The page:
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COMING UP:Share Opener Variant 4



>> The longest running war in the western hemisphere may be close to an end. Colombia's president on Thursday sending the text of a peace accord with the Marxist FARC rebels to Congress. If it passes, the treaty then goes to a public vote. But for some, the prospect of peace is a bittersweet pill to swallow.
Anastasia Moloney, from the Thomson Reuters Foundation, explains.>> While the vast majority of Colombians want peace after such a long and bitter war, not everyone, and not all Colombians, agree with the peace deal. And are certainly skeptical about the FARC. The two issues that Colombians are divided on is how much justice and what kind of justice that the FARC should face.
Some Colombians believe that only jail is the right punishment for the FARC. And that FARC commanders, particularly, those who committed crimes against humanity, should be in jail and be imprisoned.>> The conflict between the government and the Revolutionary Armed Forces of Colombia ravaged the country for more than 50 years.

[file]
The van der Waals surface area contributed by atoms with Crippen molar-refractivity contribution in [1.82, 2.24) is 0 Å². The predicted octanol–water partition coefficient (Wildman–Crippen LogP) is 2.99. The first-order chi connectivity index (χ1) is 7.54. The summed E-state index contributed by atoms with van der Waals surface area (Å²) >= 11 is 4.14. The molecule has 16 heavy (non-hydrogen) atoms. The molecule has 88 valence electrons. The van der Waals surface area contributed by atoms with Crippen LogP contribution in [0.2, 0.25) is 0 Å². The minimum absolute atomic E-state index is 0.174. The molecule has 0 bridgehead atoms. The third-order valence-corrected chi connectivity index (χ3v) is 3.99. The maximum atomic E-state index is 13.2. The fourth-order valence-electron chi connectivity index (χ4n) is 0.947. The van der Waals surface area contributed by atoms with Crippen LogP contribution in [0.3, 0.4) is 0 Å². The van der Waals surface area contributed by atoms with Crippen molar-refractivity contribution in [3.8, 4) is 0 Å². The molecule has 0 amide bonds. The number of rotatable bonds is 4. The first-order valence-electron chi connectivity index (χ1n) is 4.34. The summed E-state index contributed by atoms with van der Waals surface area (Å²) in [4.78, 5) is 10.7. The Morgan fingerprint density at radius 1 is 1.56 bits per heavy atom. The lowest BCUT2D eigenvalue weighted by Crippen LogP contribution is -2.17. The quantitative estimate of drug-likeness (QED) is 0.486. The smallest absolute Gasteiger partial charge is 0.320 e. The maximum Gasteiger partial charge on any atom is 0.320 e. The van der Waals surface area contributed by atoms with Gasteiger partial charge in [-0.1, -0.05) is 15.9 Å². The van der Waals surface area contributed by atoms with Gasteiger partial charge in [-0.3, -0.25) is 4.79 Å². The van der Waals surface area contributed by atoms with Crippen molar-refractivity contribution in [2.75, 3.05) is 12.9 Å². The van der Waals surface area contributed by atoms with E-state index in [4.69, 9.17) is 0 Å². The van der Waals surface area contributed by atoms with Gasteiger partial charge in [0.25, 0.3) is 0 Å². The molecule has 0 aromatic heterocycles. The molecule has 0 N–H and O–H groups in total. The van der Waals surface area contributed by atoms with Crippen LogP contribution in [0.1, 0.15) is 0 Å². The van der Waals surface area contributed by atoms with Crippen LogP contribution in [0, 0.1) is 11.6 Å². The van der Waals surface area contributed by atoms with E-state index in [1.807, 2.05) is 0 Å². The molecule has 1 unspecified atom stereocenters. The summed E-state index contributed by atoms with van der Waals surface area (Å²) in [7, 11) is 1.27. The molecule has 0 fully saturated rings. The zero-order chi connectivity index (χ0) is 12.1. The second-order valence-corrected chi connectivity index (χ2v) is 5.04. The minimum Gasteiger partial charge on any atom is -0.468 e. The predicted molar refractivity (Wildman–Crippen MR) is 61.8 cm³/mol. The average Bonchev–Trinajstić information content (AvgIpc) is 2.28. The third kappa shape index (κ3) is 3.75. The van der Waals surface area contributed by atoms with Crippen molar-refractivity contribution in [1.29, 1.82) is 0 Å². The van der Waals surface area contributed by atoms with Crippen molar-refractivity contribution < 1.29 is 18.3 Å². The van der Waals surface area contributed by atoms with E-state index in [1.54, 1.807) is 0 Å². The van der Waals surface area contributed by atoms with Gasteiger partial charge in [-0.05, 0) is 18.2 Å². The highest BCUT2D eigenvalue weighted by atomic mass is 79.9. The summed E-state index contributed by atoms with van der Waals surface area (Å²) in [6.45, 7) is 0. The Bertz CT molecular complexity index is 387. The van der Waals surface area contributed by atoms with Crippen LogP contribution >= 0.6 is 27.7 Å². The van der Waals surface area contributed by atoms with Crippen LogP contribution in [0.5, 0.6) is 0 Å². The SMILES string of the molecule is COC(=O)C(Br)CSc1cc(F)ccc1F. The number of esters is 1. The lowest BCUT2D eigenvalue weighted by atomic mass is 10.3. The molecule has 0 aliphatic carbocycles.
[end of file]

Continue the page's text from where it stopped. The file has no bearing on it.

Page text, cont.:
Taking nearly a quarter million lives and leaving millions displaced. The agreement, which follows nearly four years of negotiations in Havana, lays out the terms under which rebels will disarm and eventually enter civilian life again. How they'll renounce the drug trade, and become a political party within Columbia, a prospect that leaves many feeling uneasy.
>> Other Colombians say that they simply don't want to see the FARC hold any kind of elected office. And the thought of them as senators and congressmen is simply unacceptable for many.>> Legislators have 30 days to go over the nearly 300 page document, which will be made public for all Colombians to read, before voting on a referendum October 2nd.